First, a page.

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Celebrating National Women in Small Business Month, This Escondido Native Dreams Big for Herself and Fellow Female Makers and Creators

Escondido entrepreneur Mei Bautista embodies the motto, “Don’t quit your daydream.” She owns Daydream on Grand Avenue. The City of Escondido celebrates National Women in Small Business month and Bautista is a shining example of how female entrepreneurs are running business on their own terms and helping each other follow their dreams. 

Pre-COVID-19 - Mei Bautista (center) holds her shop dog Stacy with employees Tara Mueller and Selena Reycasa

“What if you could make your daydream your day job?” she said. “That’s the phrase that inspired me to name my store Daydream.” The quote is painted on the wall in her store to inspire customers too.

Mei Bautista’s inspirational quote painted on the wall in her shop

Her own inspirational daydream hit her in a most unusual way. Bautista, who grew up in Escondido, had just moved back from San Francisco last year and was working as the lead server at Mikko Sushi. One day, on a lunch break, she noticed the space next door had a vacancy. Bautista was the first person to inquire about it and, before she knew it, she was offered the space to rent. 

That was June 1. 

“And then it all happened so quickly,” said Bautista. By July 1, Bautista opened the doors to Daydream, a 50-square-foot boutique shop that sells unique gifts made by local Escondido artists and makers. “We have stickers, t-shirts, jewelry, wall art, plants, plant accessories, and pet supplies.”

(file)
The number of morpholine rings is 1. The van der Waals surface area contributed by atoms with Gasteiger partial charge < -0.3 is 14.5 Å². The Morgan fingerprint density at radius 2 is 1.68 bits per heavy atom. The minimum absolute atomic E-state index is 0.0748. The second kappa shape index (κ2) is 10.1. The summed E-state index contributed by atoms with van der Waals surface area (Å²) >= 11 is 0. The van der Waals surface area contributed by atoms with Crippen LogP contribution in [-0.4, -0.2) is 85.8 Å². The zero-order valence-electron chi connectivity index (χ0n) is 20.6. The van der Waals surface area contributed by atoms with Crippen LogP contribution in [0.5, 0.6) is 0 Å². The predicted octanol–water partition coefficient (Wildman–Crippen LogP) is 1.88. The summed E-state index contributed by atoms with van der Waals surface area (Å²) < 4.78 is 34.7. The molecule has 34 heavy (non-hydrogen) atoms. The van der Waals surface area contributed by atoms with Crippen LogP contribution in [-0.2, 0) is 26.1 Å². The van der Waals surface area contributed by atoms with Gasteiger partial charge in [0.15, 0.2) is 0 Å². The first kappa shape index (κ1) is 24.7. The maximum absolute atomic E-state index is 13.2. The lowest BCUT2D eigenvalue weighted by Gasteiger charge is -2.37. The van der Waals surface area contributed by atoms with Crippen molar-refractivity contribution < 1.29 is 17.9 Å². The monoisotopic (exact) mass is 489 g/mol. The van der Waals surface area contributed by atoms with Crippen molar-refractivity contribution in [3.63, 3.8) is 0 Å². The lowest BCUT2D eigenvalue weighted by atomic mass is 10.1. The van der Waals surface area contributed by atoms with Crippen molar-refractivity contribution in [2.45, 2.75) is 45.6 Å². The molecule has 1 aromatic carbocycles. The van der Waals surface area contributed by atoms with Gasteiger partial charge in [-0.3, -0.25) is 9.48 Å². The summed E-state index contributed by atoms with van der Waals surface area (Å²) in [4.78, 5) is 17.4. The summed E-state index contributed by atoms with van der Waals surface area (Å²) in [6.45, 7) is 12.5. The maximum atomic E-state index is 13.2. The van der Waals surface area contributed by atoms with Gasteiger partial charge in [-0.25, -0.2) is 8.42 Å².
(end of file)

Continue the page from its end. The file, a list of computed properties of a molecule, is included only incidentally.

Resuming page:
The timing for Bautista was also beneficial since the opening of her store came as businesses were allowed to open again, after the pandemic shutdown. Daydream has been a welcomed new shop in the neighborhood, as first-time customers are quickly becoming regulars. “I am constantly getting new things; that’s the fun thing about working with artists and makers, they are always creating new things,” she said. “It’s a completely new experience for people, whether they come in once a week or once a month.”

The “support local, shop local” vibe is also something that Bautista hopes her customers will embrace. “I really tried to make my place a one-stop gift shop where people can not only find unique items, but also locally made by local artists.”

In the spirit of Halloween, Daydream decked out its store in festive decor and merchandise

Included in her gift offerings is a subscription box. For $40, customers get a box of themed gift items, worth over $100. Members can subscribe in four, six, or 12-month options. October’s gift box is filled with fall and Halloween-themed items, such as a Halloween mask, a reusable bottle, an enamel werewolf pin, and much more.

“In November, we’re doing a theme of ‘Gratitude and Giving’,” she said. “I’m looking for a local non-profit to partner with and will donate a percentage of the box sales.” Bautista added that the artists in this subscription package will include locals who also help promote giving in their businesses. Most of the local artists and makers who are featured at Daydream are women. “I would say 99% of my shop carries women-owned businesses, mostly women of color, which is really exciting,” she said.